Monday, 5 November 2012
What's next for EMD products in Australia?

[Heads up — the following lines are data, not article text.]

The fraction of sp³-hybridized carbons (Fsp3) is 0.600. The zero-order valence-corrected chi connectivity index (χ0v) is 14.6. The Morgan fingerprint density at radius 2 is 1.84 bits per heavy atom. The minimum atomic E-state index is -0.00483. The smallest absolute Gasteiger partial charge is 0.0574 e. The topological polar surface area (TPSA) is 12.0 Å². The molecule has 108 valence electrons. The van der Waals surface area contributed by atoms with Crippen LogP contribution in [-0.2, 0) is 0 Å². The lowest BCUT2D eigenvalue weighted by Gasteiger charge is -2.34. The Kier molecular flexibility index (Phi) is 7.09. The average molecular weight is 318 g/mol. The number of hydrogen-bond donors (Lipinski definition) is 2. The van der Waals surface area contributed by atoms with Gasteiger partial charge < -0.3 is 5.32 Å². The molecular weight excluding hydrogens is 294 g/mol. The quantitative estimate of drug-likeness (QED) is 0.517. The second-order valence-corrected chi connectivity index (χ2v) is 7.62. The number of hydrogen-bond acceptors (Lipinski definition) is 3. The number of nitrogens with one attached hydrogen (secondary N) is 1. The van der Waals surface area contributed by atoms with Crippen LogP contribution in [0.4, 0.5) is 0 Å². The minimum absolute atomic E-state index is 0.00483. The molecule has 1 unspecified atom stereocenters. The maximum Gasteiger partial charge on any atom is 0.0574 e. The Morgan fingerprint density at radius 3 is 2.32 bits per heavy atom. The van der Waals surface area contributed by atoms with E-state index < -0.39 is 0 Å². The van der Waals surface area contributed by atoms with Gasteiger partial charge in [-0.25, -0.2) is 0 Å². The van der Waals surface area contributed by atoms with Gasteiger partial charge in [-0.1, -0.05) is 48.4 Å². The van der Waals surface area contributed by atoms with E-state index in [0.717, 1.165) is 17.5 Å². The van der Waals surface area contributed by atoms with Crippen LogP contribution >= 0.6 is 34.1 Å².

The withdrawal of EDI-Downer from new locomotive construction in Australia means local operators are facing the imminent need to order new or modified EMD designs such as the GT38C-AC, GT42CU-AC and GT46C-ACe from Muncie, India or South Africa. It's probably too early to tell just what the new standard EMD model for narrow gauge and standard gauge will be post EDI-Downer, however this significant change in direction for Australia's local builder shouldn't mean they will be discounted from producing new locomotive models for the Australian rail-scape. From Perth to Burnie to Cairns, there are 531 second generation 645-engined locomotives with 12, 16 and 20 cylinders. All of these will reach or pass life expiry within the next decade and all are ripe for EMD's re-engining ECO program which could be undertaken by EMD's local agent...you guessed it - EDI-Downer. The ECO program is currently being rolled out in North America and has been adopted by some Class 1 railroads in a big way - Canadian Pacific has just signed up to have more than 500 locomotives rebuilt during the next eight years. Rebuilding involves fitting turbo-charged 8-cylinder 710 primemovers to roots-blown 12-645 and 16-645 models (such as the GP9u and GP38-2) and 12-710s to the ubiquitous turbo-charged 16-645 SD40-2. In Australia there are 206 GT26C/GT26C-2/JT26C-2/JT30C/JT36C-2 versions of the North American SD40/SD40-2/SD50 models currently being targeted by EMD for 3000hp 12-710 rebuilds, while another 325 roots-blown 12-645, 16-645 and turbo-charged 12-645s would be available for 2000hp 8-710 rebuilds. Yes, there is a cost, but the results could make up for it - a rebuilt locomotive will use 25-percent less fuel, 50-percent less lube oil and produce 70-percent less greenhouse gasses. So there's big gains for rail operators, not to mention local manufacturing...this could be one of those spaces worth watching. Don't count EDI-Downer out yet.